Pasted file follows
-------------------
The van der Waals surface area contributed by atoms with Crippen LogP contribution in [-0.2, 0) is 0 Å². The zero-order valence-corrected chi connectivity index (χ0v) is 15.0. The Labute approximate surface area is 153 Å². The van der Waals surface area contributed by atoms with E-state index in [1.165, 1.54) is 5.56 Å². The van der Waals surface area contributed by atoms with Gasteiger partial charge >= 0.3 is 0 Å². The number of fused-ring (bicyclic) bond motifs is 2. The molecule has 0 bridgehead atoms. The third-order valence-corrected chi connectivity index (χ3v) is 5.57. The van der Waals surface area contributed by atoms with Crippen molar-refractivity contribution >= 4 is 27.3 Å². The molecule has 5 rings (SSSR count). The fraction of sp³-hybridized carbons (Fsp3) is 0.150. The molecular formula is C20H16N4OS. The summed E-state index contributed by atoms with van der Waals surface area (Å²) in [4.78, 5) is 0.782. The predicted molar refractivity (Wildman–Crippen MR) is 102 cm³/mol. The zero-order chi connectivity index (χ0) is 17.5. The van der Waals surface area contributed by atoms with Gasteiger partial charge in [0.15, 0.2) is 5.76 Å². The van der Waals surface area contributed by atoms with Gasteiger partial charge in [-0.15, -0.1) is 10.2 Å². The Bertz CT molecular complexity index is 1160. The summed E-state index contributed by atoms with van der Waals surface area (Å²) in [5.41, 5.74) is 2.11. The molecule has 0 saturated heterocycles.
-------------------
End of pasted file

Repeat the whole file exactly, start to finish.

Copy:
The van der Waals surface area contributed by atoms with Crippen LogP contribution in [-0.2, 0) is 0 Å². The zero-order valence-corrected chi connectivity index (χ0v) is 15.0. The Labute approximate surface area is 153 Å². The van der Waals surface area contributed by atoms with E-state index in [1.165, 1.54) is 5.56 Å². The van der Waals surface area contributed by atoms with Gasteiger partial charge >= 0.3 is 0 Å². The number of fused-ring (bicyclic) bond motifs is 2. The molecule has 0 bridgehead atoms. The third-order valence-corrected chi connectivity index (χ3v) is 5.57. The van der Waals surface area contributed by atoms with Crippen molar-refractivity contribution >= 4 is 27.3 Å². The molecule has 5 rings (SSSR count). The fraction of sp³-hybridized carbons (Fsp3) is 0.150. The molecular formula is C20H16N4OS. The summed E-state index contributed by atoms with van der Waals surface area (Å²) in [4.78, 5) is 0.782. The predicted molar refractivity (Wildman–Crippen MR) is 102 cm³/mol. The zero-order chi connectivity index (χ0) is 17.5. The van der Waals surface area contributed by atoms with Gasteiger partial charge in [0.15, 0.2) is 5.76 Å². The van der Waals surface area contributed by atoms with Gasteiger partial charge in [-0.15, -0.1) is 10.2 Å². The Bertz CT molecular complexity index is 1160. The summed E-state index contributed by atoms with van der Waals surface area (Å²) in [5.41, 5.74) is 2.11. The molecule has 0 saturated heterocycles.